Report: Teen Pregnancy Rate Down, Kids’ Drug Use Up
An annual report compiled by statistics collected by a set of federal agencies has revealed new information about children and teenagers in the US, tracking issues from teen pregnancy to drug use to poverty.
The report, America’s Children: Key National Indicators of Well-Being 2011, is the 15th in an ongoing annual series of such reports. This year, the major findings included a series of positive indicators including, for the second year in a row, a drop in the pregnancy rate among adolescents, to 20.1 babies per 1,000 girls ages 15 to 17.
Another encouraging finding was a decline in injury deaths among teenagers, including driving deaths, from 44 per 100,000 teens in 2008 to 39 per 100,000 in 2009. Binge drinking among 12th graders also dropped from 25 percent in 2009 to 23 percent in 2010.
Other findings point in a less positive direction. The proportion of eighth-graders who had used drugs in the past 30 days rose from 8 percent in 2009 to 10 percent last year. And children were also more likely to live below the poverty line–21 percent in 2009 compared to 19 percent in 2008. Children are also more likely to live with unemployed parents, and to live in crowded or physically inadequate housing.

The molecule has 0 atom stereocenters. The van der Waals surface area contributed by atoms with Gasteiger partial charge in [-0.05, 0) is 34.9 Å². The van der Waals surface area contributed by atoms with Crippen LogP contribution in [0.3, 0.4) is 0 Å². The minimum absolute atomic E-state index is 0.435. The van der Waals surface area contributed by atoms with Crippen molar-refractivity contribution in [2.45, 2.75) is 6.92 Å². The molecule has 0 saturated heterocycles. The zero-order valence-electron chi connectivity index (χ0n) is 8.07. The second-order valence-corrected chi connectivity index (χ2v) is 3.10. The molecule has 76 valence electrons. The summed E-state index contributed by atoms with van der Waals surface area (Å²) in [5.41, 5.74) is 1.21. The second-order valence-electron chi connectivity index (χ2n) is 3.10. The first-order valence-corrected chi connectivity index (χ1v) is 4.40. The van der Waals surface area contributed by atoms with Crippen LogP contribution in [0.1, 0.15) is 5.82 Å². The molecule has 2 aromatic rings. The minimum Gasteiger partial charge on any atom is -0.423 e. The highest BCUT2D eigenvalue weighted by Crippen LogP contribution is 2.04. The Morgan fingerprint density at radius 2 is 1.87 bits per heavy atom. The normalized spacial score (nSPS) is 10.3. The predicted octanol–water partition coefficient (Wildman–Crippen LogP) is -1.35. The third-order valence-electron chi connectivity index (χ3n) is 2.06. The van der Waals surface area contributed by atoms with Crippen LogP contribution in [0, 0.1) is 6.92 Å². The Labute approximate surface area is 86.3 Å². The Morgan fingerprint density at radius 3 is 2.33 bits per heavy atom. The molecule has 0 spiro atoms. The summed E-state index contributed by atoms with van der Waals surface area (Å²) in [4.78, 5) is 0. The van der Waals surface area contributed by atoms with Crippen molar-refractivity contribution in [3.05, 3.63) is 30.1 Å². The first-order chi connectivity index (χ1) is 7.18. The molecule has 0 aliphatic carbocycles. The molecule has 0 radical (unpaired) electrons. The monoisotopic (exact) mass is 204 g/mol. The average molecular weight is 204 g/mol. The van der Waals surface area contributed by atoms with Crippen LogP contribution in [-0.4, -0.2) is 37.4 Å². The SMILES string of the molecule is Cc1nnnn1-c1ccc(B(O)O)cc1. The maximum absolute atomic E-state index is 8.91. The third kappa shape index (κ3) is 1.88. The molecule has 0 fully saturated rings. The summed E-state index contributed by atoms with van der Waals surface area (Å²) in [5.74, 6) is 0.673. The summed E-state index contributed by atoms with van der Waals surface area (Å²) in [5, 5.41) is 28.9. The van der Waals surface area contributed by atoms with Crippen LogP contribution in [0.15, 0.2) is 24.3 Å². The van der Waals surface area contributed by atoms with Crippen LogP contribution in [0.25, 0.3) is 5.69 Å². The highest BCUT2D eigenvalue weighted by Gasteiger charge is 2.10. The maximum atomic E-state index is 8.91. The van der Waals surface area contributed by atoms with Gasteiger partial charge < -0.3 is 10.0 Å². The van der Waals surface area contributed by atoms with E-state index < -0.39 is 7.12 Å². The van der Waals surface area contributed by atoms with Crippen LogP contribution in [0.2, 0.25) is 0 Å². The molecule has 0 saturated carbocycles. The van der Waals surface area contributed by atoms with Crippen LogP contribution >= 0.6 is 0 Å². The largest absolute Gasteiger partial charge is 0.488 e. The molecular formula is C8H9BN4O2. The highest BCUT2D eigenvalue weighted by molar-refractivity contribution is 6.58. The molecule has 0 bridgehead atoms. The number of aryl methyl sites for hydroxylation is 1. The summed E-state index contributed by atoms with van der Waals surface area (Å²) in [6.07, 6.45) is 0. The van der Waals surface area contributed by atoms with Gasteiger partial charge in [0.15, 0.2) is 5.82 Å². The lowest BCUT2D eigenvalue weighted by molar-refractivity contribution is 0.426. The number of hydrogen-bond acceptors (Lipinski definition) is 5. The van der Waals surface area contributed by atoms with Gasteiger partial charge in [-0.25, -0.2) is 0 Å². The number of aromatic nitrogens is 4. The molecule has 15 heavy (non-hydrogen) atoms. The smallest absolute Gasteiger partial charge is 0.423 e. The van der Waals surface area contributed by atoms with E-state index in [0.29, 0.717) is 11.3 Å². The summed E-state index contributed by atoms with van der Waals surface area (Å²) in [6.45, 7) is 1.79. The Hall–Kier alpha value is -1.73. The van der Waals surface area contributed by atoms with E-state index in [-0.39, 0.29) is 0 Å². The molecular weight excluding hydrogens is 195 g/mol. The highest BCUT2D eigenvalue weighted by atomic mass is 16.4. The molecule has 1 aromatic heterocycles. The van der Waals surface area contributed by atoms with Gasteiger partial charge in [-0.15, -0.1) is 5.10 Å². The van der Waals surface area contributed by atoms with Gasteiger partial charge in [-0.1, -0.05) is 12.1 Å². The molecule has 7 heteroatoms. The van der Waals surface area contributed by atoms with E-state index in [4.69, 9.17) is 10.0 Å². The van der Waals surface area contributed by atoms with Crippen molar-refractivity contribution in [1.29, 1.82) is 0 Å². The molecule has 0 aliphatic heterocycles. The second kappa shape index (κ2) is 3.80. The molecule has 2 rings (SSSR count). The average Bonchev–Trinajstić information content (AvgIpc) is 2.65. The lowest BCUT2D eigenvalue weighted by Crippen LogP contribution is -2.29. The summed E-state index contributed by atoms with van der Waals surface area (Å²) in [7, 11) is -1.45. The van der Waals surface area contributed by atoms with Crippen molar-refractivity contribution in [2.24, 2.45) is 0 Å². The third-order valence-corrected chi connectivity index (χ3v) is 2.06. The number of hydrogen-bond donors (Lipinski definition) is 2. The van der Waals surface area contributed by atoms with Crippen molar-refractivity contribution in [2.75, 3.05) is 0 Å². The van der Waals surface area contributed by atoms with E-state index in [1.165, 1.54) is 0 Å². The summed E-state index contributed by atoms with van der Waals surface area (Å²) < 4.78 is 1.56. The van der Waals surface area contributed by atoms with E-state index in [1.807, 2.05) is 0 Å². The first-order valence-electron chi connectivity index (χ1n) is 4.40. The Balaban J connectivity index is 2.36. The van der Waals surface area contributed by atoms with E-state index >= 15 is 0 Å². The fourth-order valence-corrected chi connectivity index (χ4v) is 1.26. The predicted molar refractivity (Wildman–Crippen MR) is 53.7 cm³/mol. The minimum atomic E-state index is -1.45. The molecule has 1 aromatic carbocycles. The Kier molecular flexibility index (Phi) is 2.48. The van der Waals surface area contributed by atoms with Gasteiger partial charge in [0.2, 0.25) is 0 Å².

“This report documents some significant changes in several key areas,” Edward Sondik, director of the Centers for Disease Control and Prevention’s National Center for Health Statistics told CNN.com. “This annual report is an important tool to monitor the well being of our nation’s children,” said Sondik. “Each area we report on is critical to our youth”
Other researchers say the report has political ramifications.
Dr. Steven E. Lipshultz, chairman of pediatrics at the University of Miami Miller School of Medicine, told HealthDay that, “while not earth-shattering,” the report is important because it can guide policies that affect children.
Lipshultz is particularity concerned that programs that benefit children’s health and well-being are being cut during the ongoing anemic economic recovery.
“There is so much political rhetoric that gets bantered about that without a scorecard it’s hard to sort out what the real facts are,” Lipshultz said. “And kids don’t vote, and so they are not necessarily a constituency that is a high priority among policy makers.
“If we are going to take limited resources and we are going to work to have the next generation healthier than the current one, the same old solutions may need to be modified,” he added.
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